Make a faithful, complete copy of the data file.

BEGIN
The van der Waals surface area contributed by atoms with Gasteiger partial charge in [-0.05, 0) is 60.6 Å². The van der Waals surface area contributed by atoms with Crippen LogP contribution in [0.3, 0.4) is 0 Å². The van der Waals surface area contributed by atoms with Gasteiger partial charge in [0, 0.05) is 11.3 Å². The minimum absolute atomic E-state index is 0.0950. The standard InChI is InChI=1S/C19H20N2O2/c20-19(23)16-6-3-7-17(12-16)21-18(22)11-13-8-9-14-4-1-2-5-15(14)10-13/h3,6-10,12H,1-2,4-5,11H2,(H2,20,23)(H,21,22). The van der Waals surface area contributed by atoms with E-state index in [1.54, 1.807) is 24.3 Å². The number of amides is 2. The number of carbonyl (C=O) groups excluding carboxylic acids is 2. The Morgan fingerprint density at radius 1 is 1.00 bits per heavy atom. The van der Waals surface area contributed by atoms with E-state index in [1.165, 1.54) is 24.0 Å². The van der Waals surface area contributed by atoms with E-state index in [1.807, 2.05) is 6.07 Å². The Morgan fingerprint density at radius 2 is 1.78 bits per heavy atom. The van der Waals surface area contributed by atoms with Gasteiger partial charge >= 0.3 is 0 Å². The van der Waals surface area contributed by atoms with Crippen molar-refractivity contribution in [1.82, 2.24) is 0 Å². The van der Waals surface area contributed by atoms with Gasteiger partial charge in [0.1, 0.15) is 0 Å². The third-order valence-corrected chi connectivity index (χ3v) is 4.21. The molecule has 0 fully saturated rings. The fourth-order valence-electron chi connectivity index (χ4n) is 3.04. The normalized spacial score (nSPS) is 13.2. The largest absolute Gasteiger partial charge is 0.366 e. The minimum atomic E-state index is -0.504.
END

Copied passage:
The van der Waals surface area contributed by atoms with Gasteiger partial charge in [-0.05, 0) is 60.6 Å². The van der Waals surface area contributed by atoms with Crippen LogP contribution in [0.3, 0.4) is 0 Å². The van der Waals surface area contributed by atoms with Gasteiger partial charge in [0, 0.05) is 11.3 Å². The minimum absolute atomic E-state index is 0.0950. The standard InChI is InChI=1S/C19H20N2O2/c20-19(23)16-6-3-7-17(12-16)21-18(22)11-13-8-9-14-4-1-2-5-15(14)10-13/h3,6-10,12H,1-2,4-5,11H2,(H2,20,23)(H,21,22). The van der Waals surface area contributed by atoms with E-state index in [1.54, 1.807) is 24.3 Å². The number of amides is 2. The number of carbonyl (C=O) groups excluding carboxylic acids is 2. The Morgan fingerprint density at radius 1 is 1.00 bits per heavy atom. The van der Waals surface area contributed by atoms with E-state index in [1.165, 1.54) is 24.0 Å². The van der Waals surface area contributed by atoms with E-state index in [1.807, 2.05) is 6.07 Å². The Morgan fingerprint density at radius 2 is 1.78 bits per heavy atom. The van der Waals surface area contributed by atoms with Gasteiger partial charge >= 0.3 is 0 Å². The van der Waals surface area contributed by atoms with Crippen molar-refractivity contribution in [1.82, 2.24) is 0 Å². The van der Waals surface area contributed by atoms with Gasteiger partial charge in [0.1, 0.15) is 0 Å². The third-order valence-corrected chi connectivity index (χ3v) is 4.21. The molecule has 0 fully saturated rings. The fourth-order valence-electron chi connectivity index (χ4n) is 3.04. The normalized spacial score (nSPS) is 13.2. The largest absolute Gasteiger partial charge is 0.366 e. The minimum atomic E-state index is -0.504.